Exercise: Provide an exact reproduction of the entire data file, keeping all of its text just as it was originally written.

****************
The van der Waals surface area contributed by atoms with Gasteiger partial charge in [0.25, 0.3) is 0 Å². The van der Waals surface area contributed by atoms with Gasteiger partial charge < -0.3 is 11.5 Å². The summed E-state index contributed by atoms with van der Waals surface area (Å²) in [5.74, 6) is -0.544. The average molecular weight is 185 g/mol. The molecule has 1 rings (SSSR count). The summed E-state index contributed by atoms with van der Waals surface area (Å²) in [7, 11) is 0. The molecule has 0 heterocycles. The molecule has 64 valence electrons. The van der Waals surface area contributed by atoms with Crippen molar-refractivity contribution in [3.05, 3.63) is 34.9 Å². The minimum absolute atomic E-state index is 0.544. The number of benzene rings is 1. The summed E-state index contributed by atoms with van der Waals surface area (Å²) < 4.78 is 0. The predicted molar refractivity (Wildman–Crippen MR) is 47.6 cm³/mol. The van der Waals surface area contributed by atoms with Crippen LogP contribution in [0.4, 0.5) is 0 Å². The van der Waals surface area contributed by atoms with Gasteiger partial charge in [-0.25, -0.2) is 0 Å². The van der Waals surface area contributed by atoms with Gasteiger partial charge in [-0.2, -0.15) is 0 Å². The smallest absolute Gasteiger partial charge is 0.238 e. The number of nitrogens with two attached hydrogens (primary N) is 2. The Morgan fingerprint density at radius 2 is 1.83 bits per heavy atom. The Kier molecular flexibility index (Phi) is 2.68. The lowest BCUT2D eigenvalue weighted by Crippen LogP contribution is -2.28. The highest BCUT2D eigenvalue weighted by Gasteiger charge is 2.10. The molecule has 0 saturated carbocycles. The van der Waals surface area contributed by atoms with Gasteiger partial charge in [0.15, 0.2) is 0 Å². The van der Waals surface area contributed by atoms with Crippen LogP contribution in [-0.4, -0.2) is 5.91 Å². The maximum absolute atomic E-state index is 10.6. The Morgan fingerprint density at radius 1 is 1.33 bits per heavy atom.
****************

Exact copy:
The van der Waals surface area contributed by atoms with Gasteiger partial charge in [0.25, 0.3) is 0 Å². The van der Waals surface area contributed by atoms with Gasteiger partial charge < -0.3 is 11.5 Å². The summed E-state index contributed by atoms with van der Waals surface area (Å²) in [5.74, 6) is -0.544. The average molecular weight is 185 g/mol. The molecule has 1 rings (SSSR count). The summed E-state index contributed by atoms with van der Waals surface area (Å²) in [7, 11) is 0. The molecule has 0 heterocycles. The molecule has 64 valence electrons. The van der Waals surface area contributed by atoms with Crippen molar-refractivity contribution in [3.05, 3.63) is 34.9 Å². The minimum absolute atomic E-state index is 0.544. The number of benzene rings is 1. The summed E-state index contributed by atoms with van der Waals surface area (Å²) < 4.78 is 0. The predicted molar refractivity (Wildman–Crippen MR) is 47.6 cm³/mol. The van der Waals surface area contributed by atoms with Crippen LogP contribution in [0.4, 0.5) is 0 Å². The van der Waals surface area contributed by atoms with Gasteiger partial charge in [-0.25, -0.2) is 0 Å². The van der Waals surface area contributed by atoms with Gasteiger partial charge in [-0.2, -0.15) is 0 Å². The smallest absolute Gasteiger partial charge is 0.238 e. The number of nitrogens with two attached hydrogens (primary N) is 2. The Morgan fingerprint density at radius 2 is 1.83 bits per heavy atom. The Kier molecular flexibility index (Phi) is 2.68. The lowest BCUT2D eigenvalue weighted by Crippen LogP contribution is -2.28. The highest BCUT2D eigenvalue weighted by Gasteiger charge is 2.10. The molecule has 0 saturated carbocycles. The van der Waals surface area contributed by atoms with Gasteiger partial charge in [0.15, 0.2) is 0 Å². The van der Waals surface area contributed by atoms with Crippen LogP contribution in [-0.4, -0.2) is 5.91 Å². The maximum absolute atomic E-state index is 10.6. The Morgan fingerprint density at radius 1 is 1.33 bits per heavy atom.